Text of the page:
I'm on holiday. And yesterday morning we went to Tauranga, to sort a few things out for Jenny's son. Actually, that's what Jenny went for. I went to go to the Mount, and do obscene things in the surf.
The first obscenity was, of course, shedding the shirt.Once the babes, bimboes, bimbettes, and Bruces had fled in horror, dazzled by the pure white light being reflected from the Al-abaster body, I flung myself at the ocean.
The resulting tsunami knocked several surfers off their boards. But the bliss of it! It's been far too long since I hit a salty and wavey body of water. The surf was running at around a metre, and in 45 minutes I managed to catch exactly two waves. Count 'em, and weep.
Yep. I, who used to wobble about reasonably convincingly on a 165 centimetre bright green Bob Davies surfboard, have even lost the ability to bodysurf. Crap!
The memories were faulty in other ways, too. I find I've lost the ability to look at the surf and tell immediately whether the tide's coming in or going out. And I was telling Jenny about the blowhole. Everyone knows about the blowhole at the Mount. But f*&% me! I couldn't, with any confidence, point to where it was!
So I made a decision. When I retire (ho ho ho!) it will be on the coast, and probably at Katikati or Waihi. Close enough to the Mount and Whangamata for an old fart to reconnect with one of the few truly enjoyable activities of his teenage years. Yep: perving. No, no, no... I meant doing great things with a terrific right hand break.
Reading: "Stalingrad", Anthony Bevors, or whatever his name is. I'm on a bit of a WWII jag at the moment, it seems. I've learnt two things. No, three. One: Adolf is a moderisation of the Hunnish name Wolf. Hence naming his little mountain holiday bungalow "the Wolf's Lair". Two: the brave, but foolish, Polish cavalry charge against the Cherman tanks wasn't the last cavalry charge of any war. The Russian Cossacks made many a cavalry charge in 1941, often with surprisingly succesful results. Three: The Americans didn't actually win the war. They helped. And good on them.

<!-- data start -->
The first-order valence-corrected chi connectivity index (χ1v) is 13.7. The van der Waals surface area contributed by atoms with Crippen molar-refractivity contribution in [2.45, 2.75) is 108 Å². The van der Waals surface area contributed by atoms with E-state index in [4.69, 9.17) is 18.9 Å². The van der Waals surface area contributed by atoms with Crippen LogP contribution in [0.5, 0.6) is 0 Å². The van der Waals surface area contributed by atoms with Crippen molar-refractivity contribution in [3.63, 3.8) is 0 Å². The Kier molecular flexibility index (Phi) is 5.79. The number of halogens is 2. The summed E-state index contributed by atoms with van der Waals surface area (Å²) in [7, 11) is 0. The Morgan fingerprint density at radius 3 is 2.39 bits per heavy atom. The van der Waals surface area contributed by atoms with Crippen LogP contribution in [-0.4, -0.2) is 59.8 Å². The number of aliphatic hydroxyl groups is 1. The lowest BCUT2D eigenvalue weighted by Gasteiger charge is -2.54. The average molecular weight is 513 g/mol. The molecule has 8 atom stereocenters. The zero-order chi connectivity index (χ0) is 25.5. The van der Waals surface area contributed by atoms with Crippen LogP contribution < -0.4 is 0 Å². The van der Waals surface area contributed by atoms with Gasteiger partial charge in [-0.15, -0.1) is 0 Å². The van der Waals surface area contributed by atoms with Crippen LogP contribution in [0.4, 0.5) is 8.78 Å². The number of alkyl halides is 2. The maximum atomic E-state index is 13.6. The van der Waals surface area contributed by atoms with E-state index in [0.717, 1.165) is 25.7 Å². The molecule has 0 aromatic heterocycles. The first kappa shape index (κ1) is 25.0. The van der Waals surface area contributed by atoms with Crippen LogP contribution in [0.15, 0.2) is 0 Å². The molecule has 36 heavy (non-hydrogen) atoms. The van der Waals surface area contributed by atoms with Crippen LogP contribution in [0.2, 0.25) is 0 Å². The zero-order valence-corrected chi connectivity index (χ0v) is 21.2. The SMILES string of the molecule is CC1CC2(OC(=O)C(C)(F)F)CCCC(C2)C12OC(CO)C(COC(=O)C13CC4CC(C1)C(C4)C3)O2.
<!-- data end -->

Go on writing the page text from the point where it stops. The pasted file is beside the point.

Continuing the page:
LISTENING TO: Ray Davies, "Other People's Lives". Fourth or seventh listening, and it's ridiculously good.
LAST MOVIE WATCHED: Pelham 123, the remake, with Travolta and me. Denzel, I mean. I still find it disconcerting watching Denzel on screen. He just looks so uncannily like me... and, in this movie, he's wearing spectacles! Travolta does a good job of portraying someone with cockroaches crawling around inside the cranium. I enjoyed it: a better than fair BDAF.
Four months ago, Timothy Copthorne, Augustine's flame-haired son of just 17 winters, had shipped out for France.
“I've some mail from Arthur, August. Will you tell Amy?”
“Straight away. She's of no bloody use to me as she is. She's just a mope, that girl. I'm at my wits' end, Jayne, and Mrs Copthorne's taken ill again.”
“Do you want me to send the Doctor up?”
“No, no. I think she'll be all right. Just the weakness again. You know.” The miracle was that Katherine Copthorne was still alive. She'd never been a strong woman, and giving birth to Amy had nearly killed her. When the couple had gone away fro a two-year trip to England and Europe and returned with young Timothy, the town had been astonished. Katherine had, since then, spent half her time in her sick-bed.
The blessing was that both Amy and Timothy took after their father: strong, long of limb, and as healthy as one of Jayne's Clydesdales.
Twenty minutes after making the call, Jayne saw the Copthorne horse-trap enter the square. In the meantime, Jayne had sorted the mail, and sent the boy out to deliver it, keeping a further four letters under the counter. Those ones she'd deliver herself – they had been written by boys whose photographs had featured in Jayne's shop-window.